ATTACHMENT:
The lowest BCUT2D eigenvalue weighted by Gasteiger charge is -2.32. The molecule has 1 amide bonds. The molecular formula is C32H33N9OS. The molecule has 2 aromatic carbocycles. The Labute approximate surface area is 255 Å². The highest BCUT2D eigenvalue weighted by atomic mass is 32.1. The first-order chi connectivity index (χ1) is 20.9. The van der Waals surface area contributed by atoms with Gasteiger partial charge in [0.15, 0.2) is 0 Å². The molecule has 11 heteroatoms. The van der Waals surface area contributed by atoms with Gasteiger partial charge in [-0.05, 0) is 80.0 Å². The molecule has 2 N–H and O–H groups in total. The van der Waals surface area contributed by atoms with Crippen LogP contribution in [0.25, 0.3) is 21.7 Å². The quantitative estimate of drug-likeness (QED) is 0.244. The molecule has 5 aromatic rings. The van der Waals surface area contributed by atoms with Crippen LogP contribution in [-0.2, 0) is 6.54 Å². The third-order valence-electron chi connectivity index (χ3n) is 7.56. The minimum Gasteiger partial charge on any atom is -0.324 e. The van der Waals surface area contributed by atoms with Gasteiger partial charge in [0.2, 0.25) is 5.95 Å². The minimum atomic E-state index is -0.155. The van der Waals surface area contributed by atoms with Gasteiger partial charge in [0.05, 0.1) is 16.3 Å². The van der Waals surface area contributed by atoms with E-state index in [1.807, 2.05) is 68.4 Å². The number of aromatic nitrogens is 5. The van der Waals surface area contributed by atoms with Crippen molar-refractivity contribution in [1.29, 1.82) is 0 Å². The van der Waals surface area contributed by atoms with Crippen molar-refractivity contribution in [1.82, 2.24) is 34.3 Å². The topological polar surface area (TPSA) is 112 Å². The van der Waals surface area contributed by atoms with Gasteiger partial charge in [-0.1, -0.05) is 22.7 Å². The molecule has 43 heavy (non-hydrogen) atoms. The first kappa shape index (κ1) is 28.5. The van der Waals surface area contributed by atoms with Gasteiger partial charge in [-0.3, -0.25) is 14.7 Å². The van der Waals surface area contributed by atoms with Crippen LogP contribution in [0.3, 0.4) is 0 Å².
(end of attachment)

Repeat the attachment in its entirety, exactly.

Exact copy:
The lowest BCUT2D eigenvalue weighted by Gasteiger charge is -2.32. The molecule has 1 amide bonds. The molecular formula is C32H33N9OS. The molecule has 2 aromatic carbocycles. The Labute approximate surface area is 255 Å². The highest BCUT2D eigenvalue weighted by atomic mass is 32.1. The first-order chi connectivity index (χ1) is 20.9. The van der Waals surface area contributed by atoms with Gasteiger partial charge in [0.15, 0.2) is 0 Å². The molecule has 11 heteroatoms. The van der Waals surface area contributed by atoms with Gasteiger partial charge in [-0.05, 0) is 80.0 Å². The molecule has 2 N–H and O–H groups in total. The van der Waals surface area contributed by atoms with Crippen LogP contribution in [0.25, 0.3) is 21.7 Å². The quantitative estimate of drug-likeness (QED) is 0.244. The molecule has 5 aromatic rings. The van der Waals surface area contributed by atoms with Crippen LogP contribution in [-0.2, 0) is 6.54 Å². The third-order valence-electron chi connectivity index (χ3n) is 7.56. The minimum Gasteiger partial charge on any atom is -0.324 e. The van der Waals surface area contributed by atoms with Gasteiger partial charge in [0.2, 0.25) is 5.95 Å². The minimum atomic E-state index is -0.155. The van der Waals surface area contributed by atoms with Gasteiger partial charge in [0.05, 0.1) is 16.3 Å². The van der Waals surface area contributed by atoms with E-state index in [1.807, 2.05) is 68.4 Å². The number of aromatic nitrogens is 5. The van der Waals surface area contributed by atoms with Crippen molar-refractivity contribution in [1.29, 1.82) is 0 Å². The van der Waals surface area contributed by atoms with Crippen molar-refractivity contribution in [1.82, 2.24) is 34.3 Å². The topological polar surface area (TPSA) is 112 Å². The van der Waals surface area contributed by atoms with Gasteiger partial charge in [-0.1, -0.05) is 22.7 Å². The molecule has 43 heavy (non-hydrogen) atoms. The first kappa shape index (κ1) is 28.5. The van der Waals surface area contributed by atoms with Gasteiger partial charge in [-0.3, -0.25) is 14.7 Å². The van der Waals surface area contributed by atoms with Crippen LogP contribution in [0.3, 0.4) is 0 Å².